Hoppyland--The Time the Good Guy Lost
In 1769, the Spanish explorer Juan Crespi paused on the banks of a small Los Angeles river now called Ballona Creek, surveyed what he saw and pronounced it good.
“We came across a grove of very large trees, high and thick, from which flows a stream,” he wrote in his journal. “The banks were grassy and covered with fragrant herbs and watercress. . . . We pitched camp near the water.”
Nearly 200 years later, in 1951, a pioneer of another sort arrived near the site, surveyed what he saw and pronounced it an opportunity.
The second pioneer was William Boyd, the man popular history recalls as Hopalong Cassidy, the white-haired paragon of Western Virtues who parlayed a 66-film screen career into the role of America’s first true TV hero.
He also was a canny entrepreneur who honed what has become the multibillion-dollar film merchandising industry. In the 1950s, he used his television fame to revive his films and to launch a merchandising blitz so successful it put him on the covers of both Time and Life magazines. But his short-lived venture outside the world of cinema and collectibles--Hoppyland, an amusement theme park along a section of Ballona Wetlands that later became Marina del Rey--failed to amuse and went under after four years.
On May 27, 1951, four years before Disneyland opened and a few years after the demise of Abbot Kinney’s Venice of America amusement park, a group of investors opened the gates of Hoppyland. It’s 80-acre site at Dell Avenue and Washington Street--a few blocks from where Venice Pier’s midway once stood--included picnic grounds, a baseball diamond, horseshoe pitching pits and more than 20 thrill rides. Boat races and water ski shows were held at the 17-acre Lake Los Angeles, a remnant of the Ballona Wetlands, where film pioneer Thomas Ince once shot early Western films in the teens. One of the most popular rides transported kids on a pony cart for a quarter mile around a man-made mountain stocked with goats.
Boyd made appearances at the park, always encouraging the children to drink their milk, eat their vegetables, mind their manners and obey their parents, all part of the “Hoppy code of conduct.”
This classic good guy was born 100 years ago in Ohio, the son of a farm laborer, and began his working life as a sixth grade dropout, coming to Hollywood in 1915. His first job as a chauffeur introduced him to a Boston heiress whom he married and would later divorce.
After several bit acting parts, he caught the eye of Cecil B. De Mille, who liked his wavy, prematurely white hair. It was enough to convince De Mille to give him a $30-a-week contract. But Boyd’s success as a romantic hero in the 1920s went to his head. He gambled heavily and bought a Beverly Hills mansion, a Malibu beach house and ranch. He married and divorced three more times.
In 1932, before Prohibition ended, a case of mistaken identity plunged Boyd’s career into turmoil. A Broadway actor, also named William Boyd, was arrested at a drinking and gambling party. The next day, newspapers published the Hollywood Boyd’s picture in error. Apologies were also published, but his career seemed doomed in an era when studios still regarded bad publicity as poison.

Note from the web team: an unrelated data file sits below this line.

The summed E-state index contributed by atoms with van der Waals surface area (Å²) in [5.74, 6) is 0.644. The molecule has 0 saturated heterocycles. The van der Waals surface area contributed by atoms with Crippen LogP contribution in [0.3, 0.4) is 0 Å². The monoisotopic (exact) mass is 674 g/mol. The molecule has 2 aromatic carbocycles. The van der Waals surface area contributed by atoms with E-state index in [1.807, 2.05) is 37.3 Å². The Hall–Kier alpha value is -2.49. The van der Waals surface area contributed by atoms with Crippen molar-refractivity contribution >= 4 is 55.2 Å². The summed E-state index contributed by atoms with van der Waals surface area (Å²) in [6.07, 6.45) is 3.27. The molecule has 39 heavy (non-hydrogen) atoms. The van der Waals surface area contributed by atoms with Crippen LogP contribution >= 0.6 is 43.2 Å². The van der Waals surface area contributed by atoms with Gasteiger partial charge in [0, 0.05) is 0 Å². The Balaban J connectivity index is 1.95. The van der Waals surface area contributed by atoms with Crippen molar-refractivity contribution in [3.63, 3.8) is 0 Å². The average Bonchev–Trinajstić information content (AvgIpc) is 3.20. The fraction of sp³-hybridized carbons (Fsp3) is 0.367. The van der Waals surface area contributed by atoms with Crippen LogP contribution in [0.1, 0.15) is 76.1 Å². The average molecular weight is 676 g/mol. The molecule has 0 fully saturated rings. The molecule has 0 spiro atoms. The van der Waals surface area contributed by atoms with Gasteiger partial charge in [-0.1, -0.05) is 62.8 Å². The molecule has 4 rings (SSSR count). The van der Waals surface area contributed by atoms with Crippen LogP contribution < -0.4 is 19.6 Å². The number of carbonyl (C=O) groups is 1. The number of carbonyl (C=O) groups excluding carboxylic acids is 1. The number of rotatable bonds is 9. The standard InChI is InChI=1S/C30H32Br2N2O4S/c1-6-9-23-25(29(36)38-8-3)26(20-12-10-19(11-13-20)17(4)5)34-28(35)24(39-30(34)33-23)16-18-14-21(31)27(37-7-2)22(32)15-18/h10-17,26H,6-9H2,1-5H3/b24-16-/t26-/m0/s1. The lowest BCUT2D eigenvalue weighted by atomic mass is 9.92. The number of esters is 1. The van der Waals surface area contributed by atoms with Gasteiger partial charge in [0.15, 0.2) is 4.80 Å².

He was a has-been in 1935, when a Paramount producer offered him a part as Hopalong Cassidy in a series of cowboy films based on the novels of Clarence Mulford.
In Mulford’s works, Hoppy was an ornery, unshaven, tobacco-spittin’, hard-cussin’ loner who also drank whiskey and walked with a limp. Boyd talked the producer into changing the character into a clean-shaven, clean-speaking, non-kissing good guy, who always ordered milk or sarsaparilla. In a later era, he probably would have insisted on low-fat beans from the chuck wagon.
Two years after the 42-year-old Boyd revived his career with the first of the Hoppy films in 1935, he met a young actress, Grace Bradley, who would become his fifth--and last--wife.
With his black hat, two ivory-handled six-shooters and white horse named Topper, Hopalong Cassidy generated legions of fans at Saturday matinees. But it was not until the films were shown on television that Hoppy became a show business phenomenon.
The money put into Hoppyland, for example, was earned after Boyd and Grace hocked everything and shrewdly bought up all the television rights to his movies.
Their gamble paid off. By 1950, the burgeoning baby-boom generation had made Hoppy a household word. His sudden resurgence of popularity spawned a Hoppy radio show and comic strip. Manufacturers produced more than 2,500 products carrying his name.
Boyd instinctively understood how to maintain the value of his “brand name.” He once turned down a lucrative offer to endorse a brand of bubble gum because he disapproved of chewing gum. He insisted on reasonable prices and good quality on manufactured goods bearing Hoppy’s label.
Sales from Hoppy paraphernalia that year were estimated at $70 million. And a portion of the profits earned on every Hoppy lunch box, cap pistol, pocket knife, wallpaper, bunk bed, linoleum and bicycle with handlebars shaped like steer horns, went into improvements at Hoppyland.
Boyd retired from films in 1953, Hoppyland closed its doors a year later and the gleam seemed to fade from his silver-studded ensemble as Hoppy-mania fizzled out. But he lived on until 1972, when he died of Parkinson’s disease and heart failure at the age of 77.
The “sworn enemy of crime, cruelty and ruthlessness” had made his last public appearance 11 years before, in the 1961 Rose Parade. Then Topper died, and he never made another movie.
Today, where Crespi camped and Hoppy dreamed, sailboats ride at anchor in a neighborhood filled with singles and happy hours--things neither pioneer probably would have approved.